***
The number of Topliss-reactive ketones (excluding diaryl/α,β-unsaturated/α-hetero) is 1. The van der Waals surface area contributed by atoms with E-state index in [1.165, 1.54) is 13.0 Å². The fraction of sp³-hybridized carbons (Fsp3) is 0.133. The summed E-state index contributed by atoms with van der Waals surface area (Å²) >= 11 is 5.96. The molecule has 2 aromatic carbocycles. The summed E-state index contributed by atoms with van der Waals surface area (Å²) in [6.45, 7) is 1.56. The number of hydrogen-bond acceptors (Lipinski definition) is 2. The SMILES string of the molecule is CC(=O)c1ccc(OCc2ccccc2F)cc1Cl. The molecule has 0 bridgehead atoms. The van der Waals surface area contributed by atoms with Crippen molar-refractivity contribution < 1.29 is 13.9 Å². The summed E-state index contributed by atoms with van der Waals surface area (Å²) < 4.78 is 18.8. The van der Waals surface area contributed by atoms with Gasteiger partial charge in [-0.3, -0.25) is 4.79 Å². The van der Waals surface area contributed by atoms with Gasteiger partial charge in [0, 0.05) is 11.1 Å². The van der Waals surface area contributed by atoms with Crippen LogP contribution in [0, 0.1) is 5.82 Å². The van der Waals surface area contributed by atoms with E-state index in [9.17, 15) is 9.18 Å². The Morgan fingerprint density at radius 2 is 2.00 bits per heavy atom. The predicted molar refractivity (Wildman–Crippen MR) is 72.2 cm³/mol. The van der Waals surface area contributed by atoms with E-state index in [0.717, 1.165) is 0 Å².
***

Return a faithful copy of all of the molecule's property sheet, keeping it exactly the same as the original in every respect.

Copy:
The number of Topliss-reactive ketones (excluding diaryl/α,β-unsaturated/α-hetero) is 1. The van der Waals surface area contributed by atoms with E-state index in [1.165, 1.54) is 13.0 Å². The fraction of sp³-hybridized carbons (Fsp3) is 0.133. The summed E-state index contributed by atoms with van der Waals surface area (Å²) >= 11 is 5.96. The molecule has 2 aromatic carbocycles. The summed E-state index contributed by atoms with van der Waals surface area (Å²) in [6.45, 7) is 1.56. The number of hydrogen-bond acceptors (Lipinski definition) is 2. The SMILES string of the molecule is CC(=O)c1ccc(OCc2ccccc2F)cc1Cl. The molecule has 0 bridgehead atoms. The van der Waals surface area contributed by atoms with Crippen molar-refractivity contribution < 1.29 is 13.9 Å². The summed E-state index contributed by atoms with van der Waals surface area (Å²) < 4.78 is 18.8. The van der Waals surface area contributed by atoms with Gasteiger partial charge in [-0.3, -0.25) is 4.79 Å². The van der Waals surface area contributed by atoms with Gasteiger partial charge in [0, 0.05) is 11.1 Å². The van der Waals surface area contributed by atoms with Crippen LogP contribution in [0, 0.1) is 5.82 Å². The van der Waals surface area contributed by atoms with E-state index in [9.17, 15) is 9.18 Å². The Morgan fingerprint density at radius 2 is 2.00 bits per heavy atom. The predicted molar refractivity (Wildman–Crippen MR) is 72.2 cm³/mol. The van der Waals surface area contributed by atoms with E-state index in [0.717, 1.165) is 0 Å².